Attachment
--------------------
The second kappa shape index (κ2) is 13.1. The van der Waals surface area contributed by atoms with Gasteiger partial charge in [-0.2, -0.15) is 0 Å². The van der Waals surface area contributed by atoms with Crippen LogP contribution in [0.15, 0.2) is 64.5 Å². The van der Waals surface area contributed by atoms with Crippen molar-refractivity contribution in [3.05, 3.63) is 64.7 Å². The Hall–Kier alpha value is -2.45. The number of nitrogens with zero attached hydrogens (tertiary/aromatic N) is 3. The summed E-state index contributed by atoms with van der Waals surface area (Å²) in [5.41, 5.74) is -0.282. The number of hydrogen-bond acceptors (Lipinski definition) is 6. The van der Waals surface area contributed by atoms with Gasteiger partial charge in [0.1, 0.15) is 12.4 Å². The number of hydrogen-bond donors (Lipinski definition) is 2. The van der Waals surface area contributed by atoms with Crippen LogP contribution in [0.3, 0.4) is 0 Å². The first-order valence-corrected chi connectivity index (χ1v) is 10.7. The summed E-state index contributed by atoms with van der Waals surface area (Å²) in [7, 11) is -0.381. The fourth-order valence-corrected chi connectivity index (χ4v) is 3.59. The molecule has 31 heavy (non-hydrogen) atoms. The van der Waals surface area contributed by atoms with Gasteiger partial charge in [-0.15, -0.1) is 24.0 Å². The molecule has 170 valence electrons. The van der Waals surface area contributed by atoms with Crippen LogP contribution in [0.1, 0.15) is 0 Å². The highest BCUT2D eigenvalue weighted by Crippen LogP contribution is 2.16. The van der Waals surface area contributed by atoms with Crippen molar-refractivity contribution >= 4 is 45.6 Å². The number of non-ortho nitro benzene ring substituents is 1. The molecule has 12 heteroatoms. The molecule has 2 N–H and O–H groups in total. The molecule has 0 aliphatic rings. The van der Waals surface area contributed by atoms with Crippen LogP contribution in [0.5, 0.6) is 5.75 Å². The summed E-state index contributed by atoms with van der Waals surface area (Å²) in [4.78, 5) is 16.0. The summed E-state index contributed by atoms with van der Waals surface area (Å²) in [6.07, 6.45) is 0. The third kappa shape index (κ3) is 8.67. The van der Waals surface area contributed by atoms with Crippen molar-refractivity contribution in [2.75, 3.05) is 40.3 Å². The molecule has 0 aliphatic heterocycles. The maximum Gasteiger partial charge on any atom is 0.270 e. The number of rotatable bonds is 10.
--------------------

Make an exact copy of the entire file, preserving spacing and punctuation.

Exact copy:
The second kappa shape index (κ2) is 13.1. The van der Waals surface area contributed by atoms with Gasteiger partial charge in [-0.2, -0.15) is 0 Å². The van der Waals surface area contributed by atoms with Crippen LogP contribution in [0.15, 0.2) is 64.5 Å². The van der Waals surface area contributed by atoms with Crippen molar-refractivity contribution in [3.05, 3.63) is 64.7 Å². The Hall–Kier alpha value is -2.45. The number of nitrogens with zero attached hydrogens (tertiary/aromatic N) is 3. The summed E-state index contributed by atoms with van der Waals surface area (Å²) in [5.41, 5.74) is -0.282. The number of hydrogen-bond acceptors (Lipinski definition) is 6. The van der Waals surface area contributed by atoms with Gasteiger partial charge in [0.1, 0.15) is 12.4 Å². The number of hydrogen-bond donors (Lipinski definition) is 2. The van der Waals surface area contributed by atoms with Crippen LogP contribution in [0.3, 0.4) is 0 Å². The first-order valence-corrected chi connectivity index (χ1v) is 10.7. The summed E-state index contributed by atoms with van der Waals surface area (Å²) in [7, 11) is -0.381. The fourth-order valence-corrected chi connectivity index (χ4v) is 3.59. The molecule has 31 heavy (non-hydrogen) atoms. The van der Waals surface area contributed by atoms with Gasteiger partial charge in [-0.15, -0.1) is 24.0 Å². The molecule has 170 valence electrons. The van der Waals surface area contributed by atoms with Crippen LogP contribution in [0.1, 0.15) is 0 Å². The highest BCUT2D eigenvalue weighted by Crippen LogP contribution is 2.16. The van der Waals surface area contributed by atoms with Crippen molar-refractivity contribution >= 4 is 45.6 Å². The number of non-ortho nitro benzene ring substituents is 1. The molecule has 12 heteroatoms. The molecule has 2 N–H and O–H groups in total. The molecule has 0 aliphatic rings. The van der Waals surface area contributed by atoms with Crippen LogP contribution in [0.5, 0.6) is 5.75 Å². The summed E-state index contributed by atoms with van der Waals surface area (Å²) in [4.78, 5) is 16.0. The summed E-state index contributed by atoms with van der Waals surface area (Å²) in [6.07, 6.45) is 0. The third kappa shape index (κ3) is 8.67. The van der Waals surface area contributed by atoms with Crippen molar-refractivity contribution in [2.75, 3.05) is 40.3 Å². The molecule has 0 aliphatic heterocycles. The maximum Gasteiger partial charge on any atom is 0.270 e. The number of rotatable bonds is 10.